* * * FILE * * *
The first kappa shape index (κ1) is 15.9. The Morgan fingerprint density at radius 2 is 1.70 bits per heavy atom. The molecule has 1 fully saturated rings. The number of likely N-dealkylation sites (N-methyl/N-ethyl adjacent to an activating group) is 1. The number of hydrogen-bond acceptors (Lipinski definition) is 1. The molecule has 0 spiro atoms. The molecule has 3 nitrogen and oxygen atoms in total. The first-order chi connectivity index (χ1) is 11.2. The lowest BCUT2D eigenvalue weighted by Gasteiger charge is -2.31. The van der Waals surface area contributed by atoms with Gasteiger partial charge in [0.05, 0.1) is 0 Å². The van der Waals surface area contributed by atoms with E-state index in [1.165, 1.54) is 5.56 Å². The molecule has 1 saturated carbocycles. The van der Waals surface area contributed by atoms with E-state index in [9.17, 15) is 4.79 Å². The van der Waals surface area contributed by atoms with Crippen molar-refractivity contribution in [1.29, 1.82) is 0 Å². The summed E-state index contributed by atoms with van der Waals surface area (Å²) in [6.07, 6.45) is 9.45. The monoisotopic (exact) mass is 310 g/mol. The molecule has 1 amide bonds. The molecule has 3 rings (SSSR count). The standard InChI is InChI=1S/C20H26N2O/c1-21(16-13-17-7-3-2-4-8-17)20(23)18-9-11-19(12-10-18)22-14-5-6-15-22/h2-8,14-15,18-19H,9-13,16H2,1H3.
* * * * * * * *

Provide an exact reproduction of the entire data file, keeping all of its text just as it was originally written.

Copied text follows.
The first kappa shape index (κ1) is 15.9. The Morgan fingerprint density at radius 2 is 1.70 bits per heavy atom. The molecule has 1 fully saturated rings. The number of likely N-dealkylation sites (N-methyl/N-ethyl adjacent to an activating group) is 1. The number of hydrogen-bond acceptors (Lipinski definition) is 1. The molecule has 0 spiro atoms. The molecule has 3 nitrogen and oxygen atoms in total. The first-order chi connectivity index (χ1) is 11.2. The lowest BCUT2D eigenvalue weighted by Gasteiger charge is -2.31. The van der Waals surface area contributed by atoms with Gasteiger partial charge in [0.05, 0.1) is 0 Å². The van der Waals surface area contributed by atoms with E-state index in [1.165, 1.54) is 5.56 Å². The molecule has 1 saturated carbocycles. The van der Waals surface area contributed by atoms with E-state index in [9.17, 15) is 4.79 Å². The van der Waals surface area contributed by atoms with Crippen molar-refractivity contribution in [1.29, 1.82) is 0 Å². The summed E-state index contributed by atoms with van der Waals surface area (Å²) in [6.07, 6.45) is 9.45. The monoisotopic (exact) mass is 310 g/mol. The molecule has 1 amide bonds. The molecule has 3 rings (SSSR count). The standard InChI is InChI=1S/C20H26N2O/c1-21(16-13-17-7-3-2-4-8-17)20(23)18-9-11-19(12-10-18)22-14-5-6-15-22/h2-8,14-15,18-19H,9-13,16H2,1H3.